The wonderful thing about writing a novel about gender is that it touches everything; gender is everywhere, gender biases and assumptions are wild in our culture and in the way we think about everything. This is also the massive *problem* with writing a novel about gender! I had a first draft that was about 200,000 words long and I knew I’d either have to rewrite it from scratch or write another 200,000 and turn it into a trilogy. (I threw it out and started again.)

So yes, the story was able to touch on anything that seemed important and of-the-moment. It didn’t *change* the story exactly, but current events gave it an interesting flavour.

The journalist who reports on these events is a young African male. Why did you decide to have a male character witness this change in society?

It seemed to me that, right at the start, men would still have the feeling they have now: that the world is open to them, free and exciting and that there are very few if any places where they’re not allowed to go. Most women don’t have this feeling, and it would take us a while to get there. So Tunde made sense as the character who would instantly set off to investigate the changed world. And of course it gives him a nice series of realisations about how slowly and insidiously his freedom’s been curtailed.

It also became clear to me that if I didn’t have a man’s perspective in at the start of the novel, I’d have – in essence – no ‘woman’s’ perspective in by the end. Where the ‘woman’s’ perspective isn’t about genitals but about a position in the world, and a mental shift.

You use a framing device which suggests a male academic has written the text of The Power, while a female colleague critiques and questions the validity of the text. Why did you choose to frame the novel in this way?

In a way it was: to make myself laugh. Because I wanted to be able to write a bit of *full reversal*, where the whole thing was done and dusted several thousand years ago and this new world order is now just normal. But once I’d decided to do it, I found there were so many useful things I could talk about this way. One was: the uses of history. We use the stories we choose to remember from history as a way of justifying and shoring-up the society we live in: it must be this way, it’s always been this way. We forget the parts of history that don’t fit with our smooth narrative. I thought that if this really had happened there would be a lot of forces wanting our world, this strange “world ruled by men” to be forgotten. And that seemed a pretty mind-bending place to end up. And I love a mind-bending story.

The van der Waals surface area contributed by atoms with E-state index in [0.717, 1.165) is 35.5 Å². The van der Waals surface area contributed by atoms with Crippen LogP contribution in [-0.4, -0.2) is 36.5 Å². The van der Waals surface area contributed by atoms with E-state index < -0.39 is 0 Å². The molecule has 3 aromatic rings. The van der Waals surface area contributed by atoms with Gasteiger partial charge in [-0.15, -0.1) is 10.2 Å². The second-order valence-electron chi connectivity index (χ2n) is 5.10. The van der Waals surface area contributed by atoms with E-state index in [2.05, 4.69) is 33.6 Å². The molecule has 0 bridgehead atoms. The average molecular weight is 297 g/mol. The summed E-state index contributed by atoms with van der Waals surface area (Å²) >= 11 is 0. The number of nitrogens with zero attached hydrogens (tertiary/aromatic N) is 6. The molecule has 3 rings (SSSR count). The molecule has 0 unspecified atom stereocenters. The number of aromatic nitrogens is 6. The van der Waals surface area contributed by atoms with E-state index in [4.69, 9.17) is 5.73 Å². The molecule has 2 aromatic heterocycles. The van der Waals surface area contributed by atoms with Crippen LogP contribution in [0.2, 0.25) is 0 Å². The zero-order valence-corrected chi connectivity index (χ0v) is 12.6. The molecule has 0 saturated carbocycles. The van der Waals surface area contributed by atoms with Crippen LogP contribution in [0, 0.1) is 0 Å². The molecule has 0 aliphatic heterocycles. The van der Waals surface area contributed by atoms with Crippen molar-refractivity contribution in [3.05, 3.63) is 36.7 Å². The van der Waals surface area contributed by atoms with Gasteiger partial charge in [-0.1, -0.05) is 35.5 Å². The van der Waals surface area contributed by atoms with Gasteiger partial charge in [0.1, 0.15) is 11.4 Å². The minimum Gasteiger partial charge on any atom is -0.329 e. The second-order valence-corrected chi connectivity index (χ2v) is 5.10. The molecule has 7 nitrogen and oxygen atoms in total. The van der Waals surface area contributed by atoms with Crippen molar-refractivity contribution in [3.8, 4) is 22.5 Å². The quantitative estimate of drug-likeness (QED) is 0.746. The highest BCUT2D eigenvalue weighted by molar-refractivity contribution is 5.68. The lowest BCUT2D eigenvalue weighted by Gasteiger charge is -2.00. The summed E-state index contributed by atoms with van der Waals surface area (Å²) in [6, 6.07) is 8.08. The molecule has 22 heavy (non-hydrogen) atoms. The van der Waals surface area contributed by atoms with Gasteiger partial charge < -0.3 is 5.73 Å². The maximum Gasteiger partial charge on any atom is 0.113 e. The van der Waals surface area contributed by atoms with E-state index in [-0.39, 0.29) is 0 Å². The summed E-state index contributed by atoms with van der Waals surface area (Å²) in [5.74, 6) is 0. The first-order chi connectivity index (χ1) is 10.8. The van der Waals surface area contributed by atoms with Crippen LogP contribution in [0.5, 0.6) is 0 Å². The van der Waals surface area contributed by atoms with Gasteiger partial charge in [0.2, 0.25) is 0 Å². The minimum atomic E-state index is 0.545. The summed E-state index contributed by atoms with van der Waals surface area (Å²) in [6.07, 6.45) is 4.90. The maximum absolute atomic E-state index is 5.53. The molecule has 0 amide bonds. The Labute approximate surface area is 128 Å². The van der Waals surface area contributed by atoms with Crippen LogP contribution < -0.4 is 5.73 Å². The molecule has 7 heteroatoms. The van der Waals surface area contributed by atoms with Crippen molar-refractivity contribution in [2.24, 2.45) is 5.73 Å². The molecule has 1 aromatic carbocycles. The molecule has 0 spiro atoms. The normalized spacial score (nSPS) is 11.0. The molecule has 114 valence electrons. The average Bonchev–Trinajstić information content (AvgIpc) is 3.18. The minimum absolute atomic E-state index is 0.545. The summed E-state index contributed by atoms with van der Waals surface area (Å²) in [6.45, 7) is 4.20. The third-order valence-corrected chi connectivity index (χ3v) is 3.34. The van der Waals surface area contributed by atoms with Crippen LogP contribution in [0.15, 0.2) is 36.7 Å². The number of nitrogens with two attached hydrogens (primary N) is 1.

A conversation about religion seems to be a significant part of your writing – in earlier novels as well as in The Power. Is writing about religion a way of working out your own feelings about it?

Funnily enough, I feel fairly settled in my own feelings about religion these days. I grew up an Orthodox Jew and now I say that God is somewhere between my imaginary friend and my ex-boyfriend. So: my ex-imaginary-boyfriend. We used to spend a lot of time together, and not all of it was terrible or I wouldn’t have stayed so long, but in the end I decided that I was better out of that relationship. This is – pleasingly to me – an answer that will satisfy neither the religious nor the atheists nor, I suspect, even the agnostics. I don’t think that “does God exist?” is anywhere near being the most interesting question about God or religion at all.

So why do I write about religion? Because I think that Matthew Arnold was wrong and the sea of faith hasn’t really receded – or it’s only receded among a smallish group of people in a smallish area of the world. Most people on the planet still worship, pray, practice their faith, for billions of people their religious life is the centre of their day or week. Or near the centre, anyway. I think the instinct to religion is as inevitable as the instinct to violence; of course we can learn to do and think differently, and maybe it’s advisable that we do, but that doesn’t mean the instincts will ever fully go away. I think at a time of global cataclysm – the kind that might happen if all the women suddenly developed the power to electrocute people at will! – some world religions would have a field day. Or would offer people wonderfully helpful comfort. Maybe those are the same thing.